How Climate Change Could Reshape the Internet Ecosystem, Too

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Melting icecaps may make it possible for cables to run directly from Asia to Europe, bypassing North America.

cablesclimate-body.jpg

Normally, when we talk about the new routes through the Arctic that global warming may enable, we're talking about cargo shipping lanes, but a new article in Network World claims that a warming Earth may open up new undersea telecom routes, too. The new undersea cables aren't being driven by a need for more capacity, but rather to reduce latency in the network.

There is also discussion that unprecedented, previously unfeasible, Arctic routes now may be possible, because of melting Arctic icecap. These would allow traffic to flow from Asia directly to Europe, bypassing North American networks completely.

This is yet another way that our climate impacts the landscapes of our world, even the ones that you don't think of, like the geography of Internet traffic.

Via Evgeny Morozov


Image: atlantic-cable.com.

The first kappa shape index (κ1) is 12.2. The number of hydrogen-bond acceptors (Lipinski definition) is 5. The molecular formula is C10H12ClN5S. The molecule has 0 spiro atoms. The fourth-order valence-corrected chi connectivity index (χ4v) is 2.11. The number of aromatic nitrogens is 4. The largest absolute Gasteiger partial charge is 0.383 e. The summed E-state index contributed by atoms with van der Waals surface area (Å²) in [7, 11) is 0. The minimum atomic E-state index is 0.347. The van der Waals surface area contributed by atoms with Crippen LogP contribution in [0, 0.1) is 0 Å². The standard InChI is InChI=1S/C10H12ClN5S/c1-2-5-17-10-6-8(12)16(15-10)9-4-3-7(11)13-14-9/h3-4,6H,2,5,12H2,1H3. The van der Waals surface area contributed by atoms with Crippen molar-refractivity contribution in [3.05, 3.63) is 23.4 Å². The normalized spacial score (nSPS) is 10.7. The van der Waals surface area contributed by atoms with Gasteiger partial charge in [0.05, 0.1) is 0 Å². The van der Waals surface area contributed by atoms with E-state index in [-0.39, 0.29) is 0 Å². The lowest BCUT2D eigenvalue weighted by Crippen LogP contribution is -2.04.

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Alexis C. Madrigal

Alexis Madrigal is the deputy editor of TheAtlantic.com. He's the author of Powering the Dream: The History and Promise of Green Technology. More

The New York Observer has called Madrigal "for all intents and purposes, the perfect modern reporter." He co-founded Longshot magazine, a high-speed media experiment that garnered attention from The New York Times, The Wall Street Journal, and the BBC. While at Wired.com, he built Wired Science into one of the most popular blogs in the world. The site was nominated for best magazine blog by the MPA and best science website in the 2009 Webby Awards. He also co-founded Haiti ReWired, a groundbreaking community dedicated to the discussion of technology, infrastructure, and the future of Haiti.

He's spoken at Stanford, CalTech, Berkeley, SXSW, E3, and the National Renewable Energy Laboratory, and his writing was anthologized in Best Technology Writing 2010 (Yale University Press).

Madrigal is a visiting scholar at the University of California at Berkeley's Office for the History of Science and Technology. Born in Mexico City, he grew up in the exurbs north of Portland, Oregon, and now lives in Oakland.

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